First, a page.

A common axis of rotation 30 for pawl 16 and lever 22 extends through the center of shoulders 18 and 24 and of toothed profile 20. The axis of rotation 30 extends parallel to the axle 13 and pin 28. The spacing between the teeth 16′ of pawl 16 and the axis of rotation 30 is greater than the spacing between the axis of rotation 30 and the pin 28. The pin 28 and the axis of rotation 30 are located at about the same level with respect to the vehicle floor which is here used as a reference system, the pin 28 being arranged in the longitudinal direction of the vehicle seat 1 before the axis of rotation.
When in the case of a hard braking or a crash, the safety belt is stressed, i.e., a pull is exerted on the belt lock, the belt lock on pin 28 will pull upward. This causes the lever 22 to rotate about axis 30. The tooth engagement between the lever 22 and pawl 16 with toothed profile 20 causes the pawl 16 to rotate likewise. The rotation of pawl 16 causes the teeth 16′ to pivot toward the toothed segment 15, and to mesh with the teeth thereof. A tapering, slightly curved shape of teeth 16′ and a corresponding shape of the teeth of toothed segment 15 causes a “tooth on tooth” position to change to an “engaged” position, while slightly rotating the pawl 16.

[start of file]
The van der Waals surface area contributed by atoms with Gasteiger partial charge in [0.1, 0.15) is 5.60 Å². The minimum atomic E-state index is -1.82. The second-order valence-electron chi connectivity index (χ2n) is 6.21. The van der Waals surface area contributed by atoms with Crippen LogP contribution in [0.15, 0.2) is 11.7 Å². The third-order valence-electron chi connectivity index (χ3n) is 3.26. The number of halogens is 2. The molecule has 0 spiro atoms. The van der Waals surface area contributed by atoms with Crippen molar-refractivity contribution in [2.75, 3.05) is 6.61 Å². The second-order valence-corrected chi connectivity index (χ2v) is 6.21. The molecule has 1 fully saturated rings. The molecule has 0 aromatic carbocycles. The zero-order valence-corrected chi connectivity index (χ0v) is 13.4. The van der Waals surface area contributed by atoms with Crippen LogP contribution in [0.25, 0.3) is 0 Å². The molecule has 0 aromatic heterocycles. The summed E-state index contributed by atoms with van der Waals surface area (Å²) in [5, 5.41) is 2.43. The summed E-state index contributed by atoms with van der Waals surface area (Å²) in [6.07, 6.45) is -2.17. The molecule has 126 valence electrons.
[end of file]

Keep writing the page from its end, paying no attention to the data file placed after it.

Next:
The tensile forces acting upon the seat lock are now introduced directly into the rear rocking arm 9, without stressing the drive of height adjuster 11, which is operative between the rear rocking arm 9 and seat frame 10. Together, the lever 22 and the pawl 16 operate as a connector between the belt lock and the rear rocking arm 9. The teeth 16′ form a range of engagement of pawl 16.
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|U.S. Classification||297/344.15, 297/344.12, 297/216.1|
|International Classification||B60N2/42, B60N2/16, B60N2/433, B60N2/427|
|Cooperative Classification||B60N2/42781, B60N2/43, B60N2/4221|
|European Classification||B60N2/430, B60N2/42D2F, B60N2/427T2|
|Apr 13, 2001||AS||Assignment|
Owner name: KEIPER GMBH & CO, GERMANY
Free format text: ASSIGNMENT OF ASSIGNORS INTEREST;ASSIGNORS:TEUFEL, INGO;MUHLBERGER, JOACHIM;REEL/FRAME:011816/0976
Effective date: 20010329
|Jun 10, 2003||CC||Certificate of correction|
|Aug 2, 2006||REMI||Maintenance fee reminder mailed|
|Jan 14, 2007||LAPS||Lapse for failure to pay maintenance fees|
|Mar 13, 2007||FP||Expired due to failure to pay maintenance fee|
Effective date: 20070114